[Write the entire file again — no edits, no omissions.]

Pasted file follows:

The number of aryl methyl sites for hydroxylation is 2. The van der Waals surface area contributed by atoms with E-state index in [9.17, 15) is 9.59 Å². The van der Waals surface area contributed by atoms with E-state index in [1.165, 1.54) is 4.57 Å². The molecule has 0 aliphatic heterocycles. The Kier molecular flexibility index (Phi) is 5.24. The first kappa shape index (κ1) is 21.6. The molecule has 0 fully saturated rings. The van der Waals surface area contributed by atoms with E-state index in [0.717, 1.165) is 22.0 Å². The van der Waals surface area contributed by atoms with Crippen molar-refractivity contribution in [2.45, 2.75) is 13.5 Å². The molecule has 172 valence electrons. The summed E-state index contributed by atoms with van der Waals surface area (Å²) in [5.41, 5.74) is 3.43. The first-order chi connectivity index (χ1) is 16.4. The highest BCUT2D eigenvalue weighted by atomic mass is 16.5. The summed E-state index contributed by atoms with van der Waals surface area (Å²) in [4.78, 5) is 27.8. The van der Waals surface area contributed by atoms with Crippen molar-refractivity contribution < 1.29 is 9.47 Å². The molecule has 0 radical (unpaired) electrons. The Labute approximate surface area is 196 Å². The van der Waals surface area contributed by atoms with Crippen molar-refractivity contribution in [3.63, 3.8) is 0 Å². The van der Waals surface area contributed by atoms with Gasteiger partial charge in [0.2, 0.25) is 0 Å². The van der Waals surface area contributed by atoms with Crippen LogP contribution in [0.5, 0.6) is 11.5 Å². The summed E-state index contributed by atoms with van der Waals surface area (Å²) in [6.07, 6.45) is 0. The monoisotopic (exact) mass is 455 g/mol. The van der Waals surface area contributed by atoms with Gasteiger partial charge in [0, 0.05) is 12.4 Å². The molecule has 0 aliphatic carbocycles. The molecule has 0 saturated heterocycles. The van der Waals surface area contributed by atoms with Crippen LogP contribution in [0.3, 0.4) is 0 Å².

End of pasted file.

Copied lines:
The number of aryl methyl sites for hydroxylation is 2. The van der Waals surface area contributed by atoms with E-state index in [9.17, 15) is 9.59 Å². The van der Waals surface area contributed by atoms with E-state index in [1.165, 1.54) is 4.57 Å². The molecule has 0 aliphatic heterocycles. The Kier molecular flexibility index (Phi) is 5.24. The first kappa shape index (κ1) is 21.6. The molecule has 0 fully saturated rings. The van der Waals surface area contributed by atoms with E-state index in [0.717, 1.165) is 22.0 Å². The van der Waals surface area contributed by atoms with Crippen molar-refractivity contribution in [2.45, 2.75) is 13.5 Å². The molecule has 172 valence electrons. The summed E-state index contributed by atoms with van der Waals surface area (Å²) in [5.41, 5.74) is 3.43. The first-order chi connectivity index (χ1) is 16.4. The highest BCUT2D eigenvalue weighted by atomic mass is 16.5. The summed E-state index contributed by atoms with van der Waals surface area (Å²) in [4.78, 5) is 27.8. The van der Waals surface area contributed by atoms with Crippen molar-refractivity contribution < 1.29 is 9.47 Å². The molecule has 0 radical (unpaired) electrons. The Labute approximate surface area is 196 Å². The van der Waals surface area contributed by atoms with Crippen molar-refractivity contribution in [3.63, 3.8) is 0 Å². The van der Waals surface area contributed by atoms with Gasteiger partial charge in [0.2, 0.25) is 0 Å². The van der Waals surface area contributed by atoms with Crippen LogP contribution in [0.5, 0.6) is 11.5 Å². The summed E-state index contributed by atoms with van der Waals surface area (Å²) in [6.07, 6.45) is 0. The monoisotopic (exact) mass is 455 g/mol. The van der Waals surface area contributed by atoms with Gasteiger partial charge in [0, 0.05) is 12.4 Å². The molecule has 0 aliphatic carbocycles. The molecule has 0 saturated heterocycles. The van der Waals surface area contributed by atoms with Crippen LogP contribution in [0.3, 0.4) is 0 Å².